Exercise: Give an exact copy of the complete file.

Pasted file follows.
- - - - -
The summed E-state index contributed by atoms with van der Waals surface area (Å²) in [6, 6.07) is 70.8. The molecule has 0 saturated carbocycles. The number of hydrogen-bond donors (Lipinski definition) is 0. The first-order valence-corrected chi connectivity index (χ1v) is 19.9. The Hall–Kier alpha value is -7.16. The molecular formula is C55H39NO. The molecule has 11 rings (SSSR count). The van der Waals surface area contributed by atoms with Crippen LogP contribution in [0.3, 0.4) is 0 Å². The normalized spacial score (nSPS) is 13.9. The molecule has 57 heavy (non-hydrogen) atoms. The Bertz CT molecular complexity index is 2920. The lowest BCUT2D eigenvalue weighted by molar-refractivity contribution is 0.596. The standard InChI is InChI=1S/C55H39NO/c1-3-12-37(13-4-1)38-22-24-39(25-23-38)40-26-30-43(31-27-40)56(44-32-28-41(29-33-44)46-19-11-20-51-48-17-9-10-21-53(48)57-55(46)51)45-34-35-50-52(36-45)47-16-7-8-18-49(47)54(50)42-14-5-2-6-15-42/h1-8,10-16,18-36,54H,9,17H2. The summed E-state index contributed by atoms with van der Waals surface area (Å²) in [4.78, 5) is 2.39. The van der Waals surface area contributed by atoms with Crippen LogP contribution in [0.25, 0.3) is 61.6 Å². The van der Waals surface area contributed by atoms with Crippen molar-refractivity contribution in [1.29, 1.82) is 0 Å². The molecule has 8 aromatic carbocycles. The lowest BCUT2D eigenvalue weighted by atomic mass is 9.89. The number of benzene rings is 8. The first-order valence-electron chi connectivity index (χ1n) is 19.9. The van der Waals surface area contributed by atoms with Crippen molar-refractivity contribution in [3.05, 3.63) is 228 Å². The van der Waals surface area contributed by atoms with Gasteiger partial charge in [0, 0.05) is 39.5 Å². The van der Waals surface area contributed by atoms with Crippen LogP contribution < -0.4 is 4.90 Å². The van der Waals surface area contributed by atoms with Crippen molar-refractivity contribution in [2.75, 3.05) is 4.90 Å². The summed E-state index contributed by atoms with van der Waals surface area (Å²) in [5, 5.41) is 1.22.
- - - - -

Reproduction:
The summed E-state index contributed by atoms with van der Waals surface area (Å²) in [6, 6.07) is 70.8. The molecule has 0 saturated carbocycles. The number of hydrogen-bond donors (Lipinski definition) is 0. The first-order valence-corrected chi connectivity index (χ1v) is 19.9. The Hall–Kier alpha value is -7.16. The molecular formula is C55H39NO. The molecule has 11 rings (SSSR count). The van der Waals surface area contributed by atoms with Crippen LogP contribution in [0.3, 0.4) is 0 Å². The normalized spacial score (nSPS) is 13.9. The molecule has 57 heavy (non-hydrogen) atoms. The Bertz CT molecular complexity index is 2920. The lowest BCUT2D eigenvalue weighted by molar-refractivity contribution is 0.596. The standard InChI is InChI=1S/C55H39NO/c1-3-12-37(13-4-1)38-22-24-39(25-23-38)40-26-30-43(31-27-40)56(44-32-28-41(29-33-44)46-19-11-20-51-48-17-9-10-21-53(48)57-55(46)51)45-34-35-50-52(36-45)47-16-7-8-18-49(47)54(50)42-14-5-2-6-15-42/h1-8,10-16,18-36,54H,9,17H2. The summed E-state index contributed by atoms with van der Waals surface area (Å²) in [4.78, 5) is 2.39. The van der Waals surface area contributed by atoms with Crippen LogP contribution in [0.25, 0.3) is 61.6 Å². The van der Waals surface area contributed by atoms with Crippen molar-refractivity contribution in [1.29, 1.82) is 0 Å². The molecule has 8 aromatic carbocycles. The lowest BCUT2D eigenvalue weighted by atomic mass is 9.89. The number of benzene rings is 8. The first-order valence-electron chi connectivity index (χ1n) is 19.9. The van der Waals surface area contributed by atoms with Crippen molar-refractivity contribution in [3.05, 3.63) is 228 Å². The van der Waals surface area contributed by atoms with Gasteiger partial charge in [0, 0.05) is 39.5 Å². The van der Waals surface area contributed by atoms with Crippen LogP contribution < -0.4 is 4.90 Å². The van der Waals surface area contributed by atoms with Crippen molar-refractivity contribution in [2.75, 3.05) is 4.90 Å². The summed E-state index contributed by atoms with van der Waals surface area (Å²) in [5, 5.41) is 1.22.